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Afro-American Studies

About the Photos

The photos on our Web site reflect some of the people and events covered in the department's courses.

Born a slave in Talbot County, Maryland, Frederick Douglass eventually became the country's leading orator, an editor, a woman's suffragist and an abolitionist. His autobiography, in two editions, remains one of the most compelling narratives of the nineteenth century.

Taking the name "Sojourner Truth" to match her great ambitions, Isabella Baumfree was a leading activist for women's rights and abolition. She gave a still-famous speech at the 1851 Akron Convention, characterized in reports by the rhetorical phrase "Ain't I a Woman?"

The Apollo Theater, in New York City, was the heart of black entertainment in the 20th century. The Apollo helped to characterize Harlem as a center of black culture and a world city.

A black feminist pioneer, Ida B. Wells was the leading activist against lynching, using her skills as a journalist and researcher to build arguments that national organizations would later adopt. Our own Paula Giddings, Elizabeth A. Woodson 1922 Professor, has written a celebrated biography of Wells, Ida: A Sword among Lions.

At center is Thurgood Marshall, pictured in May 1954 on the steps of the Supreme Court with George Hayes and James Nabrit, after segregation was declared unconstitutional in the Brown v. Board decision. Marshall, who headed the NAACP legal team, later went on to become the first African American Supreme Court justice, in 1967.

Lyndon B. Johnson, addressing cameras at signing of the Civil Rights Act on July 2, 1964. The act, which outlawed racial segregation in schools, public places and employment and created the Equal Employment Opportunity Commission, was spurred along by the civil rights movement, including the historic March on Washington in 1963.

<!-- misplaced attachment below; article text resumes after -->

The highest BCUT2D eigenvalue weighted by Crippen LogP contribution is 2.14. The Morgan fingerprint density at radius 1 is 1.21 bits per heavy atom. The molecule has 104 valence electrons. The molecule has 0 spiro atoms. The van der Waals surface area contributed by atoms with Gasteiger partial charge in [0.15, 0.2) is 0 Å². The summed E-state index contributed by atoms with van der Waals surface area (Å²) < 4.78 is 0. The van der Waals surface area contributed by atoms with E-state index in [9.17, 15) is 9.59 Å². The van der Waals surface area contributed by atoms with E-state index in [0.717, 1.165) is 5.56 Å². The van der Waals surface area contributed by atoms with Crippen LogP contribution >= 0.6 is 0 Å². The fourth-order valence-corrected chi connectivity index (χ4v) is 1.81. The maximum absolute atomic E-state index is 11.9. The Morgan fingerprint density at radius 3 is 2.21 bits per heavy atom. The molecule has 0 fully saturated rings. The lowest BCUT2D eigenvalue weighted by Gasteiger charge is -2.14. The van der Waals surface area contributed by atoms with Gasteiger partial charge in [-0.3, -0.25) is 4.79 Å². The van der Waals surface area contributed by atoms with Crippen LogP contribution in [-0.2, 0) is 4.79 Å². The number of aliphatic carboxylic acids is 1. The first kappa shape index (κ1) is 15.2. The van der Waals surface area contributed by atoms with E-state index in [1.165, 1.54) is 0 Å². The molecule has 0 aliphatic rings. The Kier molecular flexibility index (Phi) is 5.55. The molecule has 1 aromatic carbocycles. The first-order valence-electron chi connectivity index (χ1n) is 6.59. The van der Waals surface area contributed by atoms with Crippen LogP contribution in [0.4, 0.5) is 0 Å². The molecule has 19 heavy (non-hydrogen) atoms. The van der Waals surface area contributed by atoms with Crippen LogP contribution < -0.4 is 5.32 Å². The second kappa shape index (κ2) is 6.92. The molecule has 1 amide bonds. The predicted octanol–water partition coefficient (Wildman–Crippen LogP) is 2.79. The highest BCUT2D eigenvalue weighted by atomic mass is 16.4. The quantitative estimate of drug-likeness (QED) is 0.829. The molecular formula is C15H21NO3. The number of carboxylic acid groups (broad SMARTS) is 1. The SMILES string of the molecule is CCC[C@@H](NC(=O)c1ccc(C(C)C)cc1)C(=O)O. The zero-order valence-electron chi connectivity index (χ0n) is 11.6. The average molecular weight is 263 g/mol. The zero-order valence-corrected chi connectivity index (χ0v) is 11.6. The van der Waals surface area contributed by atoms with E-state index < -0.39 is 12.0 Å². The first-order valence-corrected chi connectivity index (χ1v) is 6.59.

Born around 1753 in what is presently Senegal, Phyllis Wheatley became the first African American to publish a collection of poetry. In 1772, Wheatley had to be examined before a board of Boston scholars and local leaders to verify that she, a black woman, could have written her poems. Their attestation was included as a preface to her book.

W.E.B. DuBois's classic book, The Souls of Black Folk, published in 1903, is one of the first interdisciplinary studies, blending history, sociology, philosophy, and memoir. The book introduced the idea of double consciousness as a central trope of African American experience.

In 1993, Toni Morrison became the first African American, male or female, to win the Nobel Prize for literature. Known for her lyrical prose and unmatched imagination, Morrison has argued consistently that the experiences of African Americans are central, rather than marginal, to American culture. Her 1987 novel, Beloved, is considered a masterwork of the twentieth century.